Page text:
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On Sense And The Sensible   



why, to persons at a distance from the juxtaposed blacks and whites,

some one colour should not appear to present itself as a blend of

both. [But it would not be so on a nearer view], for it will be shown,

in a discussion to be undertaken later on, that there is no

magnitude absolutely invisible.

(3) There is a mixture of bodies, however, not merely such as some

suppose, i.e. by juxtaposition of their minimal parts, which, owing to

[the weakness of our] sense, are imperceptible by us, but a mixture by

which they [i.e. the 'matter' of which they consist] are wholly

blent together by interpenetration, as we have described it in the

treatise on Mixture, where we dealt with this subject generally in its

most comprehensive aspect. For, on the supposition we are criticizing,

the only totals capable of being mixed are those which are divisible

into minimal parts, [e.g. genera into individuals] as men, horses,

or the [various kinds of] seeds. For of mankind as a whole the

individual man is such a least part; of horses [as an aggregate] the

individual horse. Hence by the juxtaposition of these we obtain a

mixed total, consisting [like a troop of cavalry] of both together;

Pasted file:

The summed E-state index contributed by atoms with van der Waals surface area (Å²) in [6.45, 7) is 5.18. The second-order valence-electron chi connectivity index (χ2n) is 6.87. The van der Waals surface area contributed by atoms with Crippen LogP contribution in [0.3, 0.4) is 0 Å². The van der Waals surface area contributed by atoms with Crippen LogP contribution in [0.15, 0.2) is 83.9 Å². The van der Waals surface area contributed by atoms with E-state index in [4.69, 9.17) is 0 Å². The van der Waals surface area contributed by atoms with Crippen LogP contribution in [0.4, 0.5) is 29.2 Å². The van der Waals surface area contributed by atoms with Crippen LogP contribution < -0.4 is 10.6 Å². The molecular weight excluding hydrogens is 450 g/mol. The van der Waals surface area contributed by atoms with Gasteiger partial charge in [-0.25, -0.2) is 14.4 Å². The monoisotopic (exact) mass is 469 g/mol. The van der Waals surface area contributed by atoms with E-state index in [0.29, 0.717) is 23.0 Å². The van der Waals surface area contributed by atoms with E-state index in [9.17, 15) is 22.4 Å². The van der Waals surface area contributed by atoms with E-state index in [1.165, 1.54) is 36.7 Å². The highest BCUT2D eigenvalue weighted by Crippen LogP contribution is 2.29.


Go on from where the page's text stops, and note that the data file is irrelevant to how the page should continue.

but we do not say that by such a process any individual man has been

mixed with any individual horse. Not in this way, but by complete

interpenetration [of their matter], must we conceive those things to

be mixed which are not divisible into minima; and it is in the case of

these that natural mixture exhibits itself in its most perfect form.

We have explained already in our discourse 'On Mixture' how such

mixture is possible. This being the true nature of mixture, it is

plain that when bodies are mixed their colours also are necessarily

mixed at the same time; and [it is no less plain] that this is the

real cause determining the existence of a plurality of colours- not

superposition or juxtaposition. For when bodies are thus mixed,

their resultant colour presents itself as one and the same at all

distances alike; not varying as it is seen nearer or farther away.

Colours will thus, too [as well as on the former hypotheses], be

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